Chorale Book 150 Genevan Psalms – Dick Sanderman
150 Genevan Psalms - Dick Sanderman

150 Genevan Psalms – Dick Sanderman

Accompaniment book for the 150 Genevan Psalms composed by Dick Sanderman of Rijssen, the Netherlands. Continuing the tradition of the 19th century Sanderman taken a fresh look at the tunes in the 21st century. (This music was published in the Netherlands in a Dutch language edition earlier.)

  • Hardcover colour, 325 pages
  • Published and printed in Canada ISBN – 978-1-77084-074-4
  • With English texts and descriptions
  • Price $ 40.00 (excl. shipping)



From the composer…

“This book was initially published in the Netherlands in 2004, after a long process of composition, which happened over the period September 2001 to October 2003. I am most honoured that the Canadian Reformed Churches intend to use this book during their services of worship. One of the things I had in mind while working on this book was the fact that in many congregations the singing of the Psalms does not happen at the quality it could. Congregations often wait for the organist to play the first chord at the beginning of each verse, and sometimes even at the beginning of every new line, then take a breath, and only then start singing. As a result, every line is metrically disconnected from the previous and gone is the sense of pulse. In order to create such a continuing pulse, I decided to fill the pauses between the lines with connecting chords. In the original preface I suggested to omit these chords in situations where the congregation does not have any problems to start the next line in proper time. In that case, the original pause between the lines should be applied. Two other specific problems asked for special care. First of all, in some congregations still sing melodic alterations (sharpened notes) are still sung at certain places due to a practice dating from the era psalm-singing was isometrical, for instance in the Psalms 68, 138 and 150. I decided to harmonize these in a way in which both the correct note and the ‘old fashioned’ alteration can be sung. In these cases, the incorrect alteration has been printed between brackets; even though these particular sharps are not consistent with the original notation, the habit to sing them nevertheless is a reality in some congregations. Secondly, in Psalms such as 20, 32, 41, 43 and 47 there are places where lines should be sung without a break. Even though I am aware that some congregations are in the habit of pausing for a break between these lines I decided not to fill any of these breaks. When two lines should be sung as a whole, without a pause, it has been notated and harmonized accordingly. Many of the psalms have been provided with two preludes, or with a short prelude (intonation) and a longer one. (…)”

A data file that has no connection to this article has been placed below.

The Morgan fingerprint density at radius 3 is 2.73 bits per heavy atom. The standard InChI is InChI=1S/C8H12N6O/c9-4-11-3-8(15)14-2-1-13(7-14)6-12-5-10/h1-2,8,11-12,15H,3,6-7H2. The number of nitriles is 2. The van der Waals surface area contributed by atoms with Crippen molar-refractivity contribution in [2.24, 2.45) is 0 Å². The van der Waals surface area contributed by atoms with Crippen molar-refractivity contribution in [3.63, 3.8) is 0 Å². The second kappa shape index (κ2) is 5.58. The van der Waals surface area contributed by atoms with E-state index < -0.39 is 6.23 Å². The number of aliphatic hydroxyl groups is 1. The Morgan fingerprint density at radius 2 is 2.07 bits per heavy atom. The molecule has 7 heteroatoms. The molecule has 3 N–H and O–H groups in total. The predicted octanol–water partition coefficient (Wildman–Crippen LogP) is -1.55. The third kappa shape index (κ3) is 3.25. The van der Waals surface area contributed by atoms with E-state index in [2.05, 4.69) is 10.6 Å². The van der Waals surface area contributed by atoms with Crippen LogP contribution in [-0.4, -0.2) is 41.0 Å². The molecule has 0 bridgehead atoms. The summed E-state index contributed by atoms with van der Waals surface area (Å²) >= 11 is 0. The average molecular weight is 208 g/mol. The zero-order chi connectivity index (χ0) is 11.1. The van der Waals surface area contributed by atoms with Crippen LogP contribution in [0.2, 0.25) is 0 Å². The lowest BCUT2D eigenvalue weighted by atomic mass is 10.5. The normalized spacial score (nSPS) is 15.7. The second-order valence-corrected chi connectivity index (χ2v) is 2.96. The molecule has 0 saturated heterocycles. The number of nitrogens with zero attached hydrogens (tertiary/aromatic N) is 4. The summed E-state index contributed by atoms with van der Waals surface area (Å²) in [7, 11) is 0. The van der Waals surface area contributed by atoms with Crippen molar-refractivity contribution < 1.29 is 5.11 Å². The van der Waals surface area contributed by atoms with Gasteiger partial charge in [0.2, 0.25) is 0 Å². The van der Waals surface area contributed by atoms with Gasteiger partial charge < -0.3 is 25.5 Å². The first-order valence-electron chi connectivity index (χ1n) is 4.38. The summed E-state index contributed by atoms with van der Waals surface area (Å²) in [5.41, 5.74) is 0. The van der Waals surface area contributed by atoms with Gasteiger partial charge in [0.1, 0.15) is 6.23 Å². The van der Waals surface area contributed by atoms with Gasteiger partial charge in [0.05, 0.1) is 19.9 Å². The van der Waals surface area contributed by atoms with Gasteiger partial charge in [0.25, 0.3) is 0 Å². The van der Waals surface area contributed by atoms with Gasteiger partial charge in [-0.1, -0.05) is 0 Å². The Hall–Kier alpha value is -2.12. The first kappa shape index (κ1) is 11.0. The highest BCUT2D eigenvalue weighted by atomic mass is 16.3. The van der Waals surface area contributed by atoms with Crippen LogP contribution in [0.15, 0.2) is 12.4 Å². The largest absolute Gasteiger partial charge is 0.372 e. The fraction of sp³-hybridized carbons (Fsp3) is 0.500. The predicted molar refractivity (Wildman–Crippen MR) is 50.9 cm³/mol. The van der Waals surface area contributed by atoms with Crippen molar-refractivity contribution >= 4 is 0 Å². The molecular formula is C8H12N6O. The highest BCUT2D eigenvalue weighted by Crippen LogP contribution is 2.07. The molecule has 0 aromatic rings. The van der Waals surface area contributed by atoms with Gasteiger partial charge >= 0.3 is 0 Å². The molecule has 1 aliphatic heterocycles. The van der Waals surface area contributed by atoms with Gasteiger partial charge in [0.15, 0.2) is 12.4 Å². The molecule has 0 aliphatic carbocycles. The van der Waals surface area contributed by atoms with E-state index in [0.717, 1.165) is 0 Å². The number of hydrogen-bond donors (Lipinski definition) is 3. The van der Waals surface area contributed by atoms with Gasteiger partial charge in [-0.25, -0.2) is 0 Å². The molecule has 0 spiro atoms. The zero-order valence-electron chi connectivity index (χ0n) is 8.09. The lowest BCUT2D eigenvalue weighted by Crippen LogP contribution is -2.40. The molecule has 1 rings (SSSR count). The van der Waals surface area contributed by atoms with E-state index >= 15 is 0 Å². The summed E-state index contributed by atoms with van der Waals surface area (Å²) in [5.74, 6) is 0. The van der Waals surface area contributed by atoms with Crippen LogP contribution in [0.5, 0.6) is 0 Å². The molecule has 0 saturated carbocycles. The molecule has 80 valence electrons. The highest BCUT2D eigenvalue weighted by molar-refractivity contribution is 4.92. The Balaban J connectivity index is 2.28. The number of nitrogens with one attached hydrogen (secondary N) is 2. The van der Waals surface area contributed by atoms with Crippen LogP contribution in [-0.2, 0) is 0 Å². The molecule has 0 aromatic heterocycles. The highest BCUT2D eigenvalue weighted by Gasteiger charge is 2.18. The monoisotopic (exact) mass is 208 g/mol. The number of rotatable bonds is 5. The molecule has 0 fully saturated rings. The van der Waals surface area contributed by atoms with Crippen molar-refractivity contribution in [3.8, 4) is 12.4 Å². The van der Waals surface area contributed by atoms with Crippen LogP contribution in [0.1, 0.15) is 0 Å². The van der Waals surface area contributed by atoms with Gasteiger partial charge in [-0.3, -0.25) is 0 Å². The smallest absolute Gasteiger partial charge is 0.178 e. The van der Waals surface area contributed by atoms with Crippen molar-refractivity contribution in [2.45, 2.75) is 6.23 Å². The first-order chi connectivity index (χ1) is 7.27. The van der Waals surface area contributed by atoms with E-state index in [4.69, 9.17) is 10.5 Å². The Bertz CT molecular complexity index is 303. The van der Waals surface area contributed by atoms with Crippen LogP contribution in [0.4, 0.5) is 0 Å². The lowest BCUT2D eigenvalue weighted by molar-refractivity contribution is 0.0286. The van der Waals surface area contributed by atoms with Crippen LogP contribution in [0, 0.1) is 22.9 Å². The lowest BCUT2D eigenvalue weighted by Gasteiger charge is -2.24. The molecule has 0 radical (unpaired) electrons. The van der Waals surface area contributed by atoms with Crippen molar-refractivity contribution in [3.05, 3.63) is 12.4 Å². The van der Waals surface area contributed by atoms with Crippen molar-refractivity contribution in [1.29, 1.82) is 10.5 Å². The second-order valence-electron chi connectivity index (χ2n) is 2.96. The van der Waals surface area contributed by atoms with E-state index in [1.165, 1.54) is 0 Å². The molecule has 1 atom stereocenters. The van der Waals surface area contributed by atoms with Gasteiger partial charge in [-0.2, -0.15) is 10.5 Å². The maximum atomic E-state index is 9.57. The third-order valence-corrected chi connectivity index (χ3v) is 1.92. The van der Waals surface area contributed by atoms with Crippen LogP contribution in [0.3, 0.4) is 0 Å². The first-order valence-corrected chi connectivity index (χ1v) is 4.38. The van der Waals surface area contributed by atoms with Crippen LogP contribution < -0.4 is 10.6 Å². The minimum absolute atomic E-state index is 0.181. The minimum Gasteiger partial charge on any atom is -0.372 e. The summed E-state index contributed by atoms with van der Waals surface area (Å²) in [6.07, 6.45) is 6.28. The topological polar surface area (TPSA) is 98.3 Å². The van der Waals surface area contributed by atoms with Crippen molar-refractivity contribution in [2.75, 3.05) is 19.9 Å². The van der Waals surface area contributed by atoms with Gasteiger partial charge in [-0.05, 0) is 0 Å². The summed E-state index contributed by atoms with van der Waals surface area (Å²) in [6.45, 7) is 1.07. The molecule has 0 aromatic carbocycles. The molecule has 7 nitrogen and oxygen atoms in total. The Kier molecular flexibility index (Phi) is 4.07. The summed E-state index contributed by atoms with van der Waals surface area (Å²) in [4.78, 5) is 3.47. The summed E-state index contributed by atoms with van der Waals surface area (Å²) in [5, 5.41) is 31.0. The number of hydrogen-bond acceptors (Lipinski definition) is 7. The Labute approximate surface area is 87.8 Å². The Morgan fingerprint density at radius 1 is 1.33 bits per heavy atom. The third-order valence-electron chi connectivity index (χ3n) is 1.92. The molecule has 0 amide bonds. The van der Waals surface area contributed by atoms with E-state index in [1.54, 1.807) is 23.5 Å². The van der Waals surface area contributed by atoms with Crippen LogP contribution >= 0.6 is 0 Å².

Order

Pickup: $ 40.00

Canada: $ 55.00

Other: please contact